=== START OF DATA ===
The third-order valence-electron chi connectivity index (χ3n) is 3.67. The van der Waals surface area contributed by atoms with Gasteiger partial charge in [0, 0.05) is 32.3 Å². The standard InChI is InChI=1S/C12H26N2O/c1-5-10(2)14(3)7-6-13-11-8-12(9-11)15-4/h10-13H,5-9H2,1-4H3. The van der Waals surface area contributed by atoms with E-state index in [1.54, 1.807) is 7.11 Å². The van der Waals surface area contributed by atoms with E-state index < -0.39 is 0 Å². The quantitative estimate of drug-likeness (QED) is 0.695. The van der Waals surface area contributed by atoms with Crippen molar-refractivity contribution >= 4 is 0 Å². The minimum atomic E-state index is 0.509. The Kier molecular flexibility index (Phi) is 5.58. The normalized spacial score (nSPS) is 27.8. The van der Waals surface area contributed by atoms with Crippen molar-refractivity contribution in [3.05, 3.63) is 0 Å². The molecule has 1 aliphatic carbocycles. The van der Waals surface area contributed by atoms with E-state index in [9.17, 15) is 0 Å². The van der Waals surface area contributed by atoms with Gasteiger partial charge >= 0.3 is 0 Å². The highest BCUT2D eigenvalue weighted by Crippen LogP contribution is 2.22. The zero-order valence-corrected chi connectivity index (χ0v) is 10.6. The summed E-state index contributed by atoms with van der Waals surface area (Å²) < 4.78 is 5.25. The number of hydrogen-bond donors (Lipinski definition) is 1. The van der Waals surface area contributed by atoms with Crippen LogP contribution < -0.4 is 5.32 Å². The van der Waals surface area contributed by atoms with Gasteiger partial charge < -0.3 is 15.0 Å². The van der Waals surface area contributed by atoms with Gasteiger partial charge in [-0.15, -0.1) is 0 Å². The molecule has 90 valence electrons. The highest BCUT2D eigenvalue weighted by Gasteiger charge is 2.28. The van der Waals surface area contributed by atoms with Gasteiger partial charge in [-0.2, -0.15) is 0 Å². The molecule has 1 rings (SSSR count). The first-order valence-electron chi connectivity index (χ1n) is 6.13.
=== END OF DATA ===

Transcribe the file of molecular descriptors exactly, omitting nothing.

The third-order valence-electron chi connectivity index (χ3n) is 3.67. The van der Waals surface area contributed by atoms with Gasteiger partial charge in [0, 0.05) is 32.3 Å². The standard InChI is InChI=1S/C12H26N2O/c1-5-10(2)14(3)7-6-13-11-8-12(9-11)15-4/h10-13H,5-9H2,1-4H3. The van der Waals surface area contributed by atoms with E-state index in [1.54, 1.807) is 7.11 Å². The van der Waals surface area contributed by atoms with E-state index < -0.39 is 0 Å². The quantitative estimate of drug-likeness (QED) is 0.695. The van der Waals surface area contributed by atoms with Crippen molar-refractivity contribution >= 4 is 0 Å². The minimum atomic E-state index is 0.509. The Kier molecular flexibility index (Phi) is 5.58. The normalized spacial score (nSPS) is 27.8. The van der Waals surface area contributed by atoms with Crippen molar-refractivity contribution in [3.05, 3.63) is 0 Å². The molecule has 1 aliphatic carbocycles. The van der Waals surface area contributed by atoms with E-state index in [9.17, 15) is 0 Å². The van der Waals surface area contributed by atoms with Gasteiger partial charge >= 0.3 is 0 Å². The highest BCUT2D eigenvalue weighted by Crippen LogP contribution is 2.22. The zero-order valence-corrected chi connectivity index (χ0v) is 10.6. The summed E-state index contributed by atoms with van der Waals surface area (Å²) < 4.78 is 5.25. The number of hydrogen-bond donors (Lipinski definition) is 1. The van der Waals surface area contributed by atoms with Crippen LogP contribution < -0.4 is 5.32 Å². The van der Waals surface area contributed by atoms with Gasteiger partial charge < -0.3 is 15.0 Å². The van der Waals surface area contributed by atoms with Gasteiger partial charge in [-0.15, -0.1) is 0 Å². The molecule has 90 valence electrons. The highest BCUT2D eigenvalue weighted by Gasteiger charge is 2.28. The van der Waals surface area contributed by atoms with Gasteiger partial charge in [-0.2, -0.15) is 0 Å². The molecule has 1 rings (SSSR count). The first-order valence-electron chi connectivity index (χ1n) is 6.13.